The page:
All the verbs have rank 0 0 .
x *. y Lowest common multiple of x and y
x +. y Greatest common divisor of x and y
x ! y number of ways to choose x things from a population of y things. More generally, (!y) % (!x) * (!yx)
The verbs dyad e. (Member of) and dyad . (set difference) are useful in working with sets.
Exact Arithmetic: Extended and Rational Numbers
In J, numbers are not
limited to 32bit integers or 64bit floating point. Extended integer
and rational are atomic data types (like numeric,
literal, and boxed) that allow representation of numbers exactly. An extended integer constant is defined by a
sequence of digits with the letter x appended; a rational
constant is two strings of digits (numerator and denominator) separated by the
letter r; examples are 123x and
4r5 .
The various
representations of numbers in J have a priority order:
boolean
(low)  integer  extended integer  rational  floating point  complex (high)
When a dyadic arithmetic operation is performed on operands of different priorities, the lowerpriority operand is converted to the higherpriority representation. The simplest example arises in a list constant:
12345678901234567890 4r5
12345678901234567890 4r5
The integer was made into a rational number so it keeps its precision.
3.0 4r5
3 0.8
The floatingpoint constant forces the rational number to floating point.
2 * 3r4
3r2
The operation was performed on rational operands with a rational result.
Note that the priority order is not an order of precision. Exact precision, given by extendedinteger or rational representation, has lower priority than floatingpoint precision, which is inexact.
Results of verbs are given a higherpriority representation if necessary. Results of nonextended integer computations that do not fit in a standard integer are converted to floatingpoint, not extended integer, for performance reasons.
%: 4r9
2r3
%: 5r9
0.745356
2^32
4.29497e9
Changing Precision: Monad and Dyad x:
Explicit conversions between extended/rational and floatingpoint can be performed by the infiniterank verb x: . x: y converts floatingpoint y to rational or integer y to extended integer. The inverse, x:^:_1 y, converts in the other direction.
A rational number can be split into numerator and denominator by 2 x: y (rank 0):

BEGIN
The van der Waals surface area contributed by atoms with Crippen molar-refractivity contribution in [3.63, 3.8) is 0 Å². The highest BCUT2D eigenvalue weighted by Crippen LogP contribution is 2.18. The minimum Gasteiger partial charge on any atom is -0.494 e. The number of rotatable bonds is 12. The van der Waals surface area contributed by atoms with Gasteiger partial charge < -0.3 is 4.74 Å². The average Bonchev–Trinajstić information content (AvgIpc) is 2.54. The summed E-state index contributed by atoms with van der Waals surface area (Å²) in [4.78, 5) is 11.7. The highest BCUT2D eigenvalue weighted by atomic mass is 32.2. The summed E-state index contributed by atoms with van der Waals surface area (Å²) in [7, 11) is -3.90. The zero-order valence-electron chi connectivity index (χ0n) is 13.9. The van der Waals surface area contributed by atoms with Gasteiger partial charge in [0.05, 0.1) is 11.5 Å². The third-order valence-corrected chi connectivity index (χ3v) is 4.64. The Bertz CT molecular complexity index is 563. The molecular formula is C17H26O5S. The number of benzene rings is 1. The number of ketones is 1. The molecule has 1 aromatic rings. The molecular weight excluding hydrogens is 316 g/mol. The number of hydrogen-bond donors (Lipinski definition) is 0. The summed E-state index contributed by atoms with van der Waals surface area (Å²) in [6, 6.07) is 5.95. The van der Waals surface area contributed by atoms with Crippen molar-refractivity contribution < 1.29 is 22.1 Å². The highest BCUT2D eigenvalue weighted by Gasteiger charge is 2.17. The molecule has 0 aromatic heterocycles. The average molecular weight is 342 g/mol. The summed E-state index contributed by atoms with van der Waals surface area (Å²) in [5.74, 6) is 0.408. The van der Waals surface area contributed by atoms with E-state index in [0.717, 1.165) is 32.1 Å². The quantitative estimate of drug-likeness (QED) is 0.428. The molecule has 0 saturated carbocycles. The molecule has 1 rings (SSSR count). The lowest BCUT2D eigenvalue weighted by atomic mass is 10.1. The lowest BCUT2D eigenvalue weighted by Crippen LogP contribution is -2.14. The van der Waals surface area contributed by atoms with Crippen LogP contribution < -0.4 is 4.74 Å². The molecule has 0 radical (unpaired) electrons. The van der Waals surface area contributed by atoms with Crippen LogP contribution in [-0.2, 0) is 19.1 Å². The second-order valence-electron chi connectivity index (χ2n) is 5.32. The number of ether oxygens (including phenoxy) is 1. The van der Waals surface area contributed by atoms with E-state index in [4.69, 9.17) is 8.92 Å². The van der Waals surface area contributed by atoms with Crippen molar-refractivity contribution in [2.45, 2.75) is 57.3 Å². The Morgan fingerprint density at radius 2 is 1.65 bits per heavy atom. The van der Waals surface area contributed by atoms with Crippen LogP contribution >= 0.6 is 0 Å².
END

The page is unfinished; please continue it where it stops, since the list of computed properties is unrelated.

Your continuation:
2 x: 1r3 5
1 3
5 1
The first thing to remember is that numeric constants containing a decimal point produce 64bit floatingpoint numbers, not rational numbers, no matter how many decimal places you provide:
0j20 ": 1.234567890123456789
1.23456789012345670000
Floatingpoint numbers have at most about 16 decimal digits of precision; the additional digits were lost.
If you want an exactprecision fraction, specify a rational constant or create one by dividing exactprecision integers:
1234567890123456789r1000000000000000000
1234567890123456789r1000000000000000000
1234567890123456789x % 1000000000000000000x
1234567890123456789r1000000000000000000
0j20 ": 1234567890123456789r1000000000000000000
1.23456789012345678900 NB. full precision
To make a calculation use exact precision, you must make part of it exactprecision, and make sure that no floatingpoint values appear. This means that you must move into the exactprecision domain before you produce a fraction or an integer that will not fit exactly into a machine integer (which is 32 or 64 bits depending on your machine).
22 ": 9 ^ 20
12157665459056929000
The result did not fit into a 64bit float, so significance was lost...
22 ": 1 + 9 ^ 20
12157665459056929000
...with the usual floatingpoint effects: adding 1 does not change the value.
22 ": 1x + 9 ^ 20
12157665459056929000
Making the 1 extended doesn't help, because 9 ^ 20 has already produced a floatingpoint value.
22 ": 9 ^ 20x
12157665459056928801
With the 20 extended, all the computations are done in exact precision.
22 ": 1 + 9 ^ 20x
12157665459056928802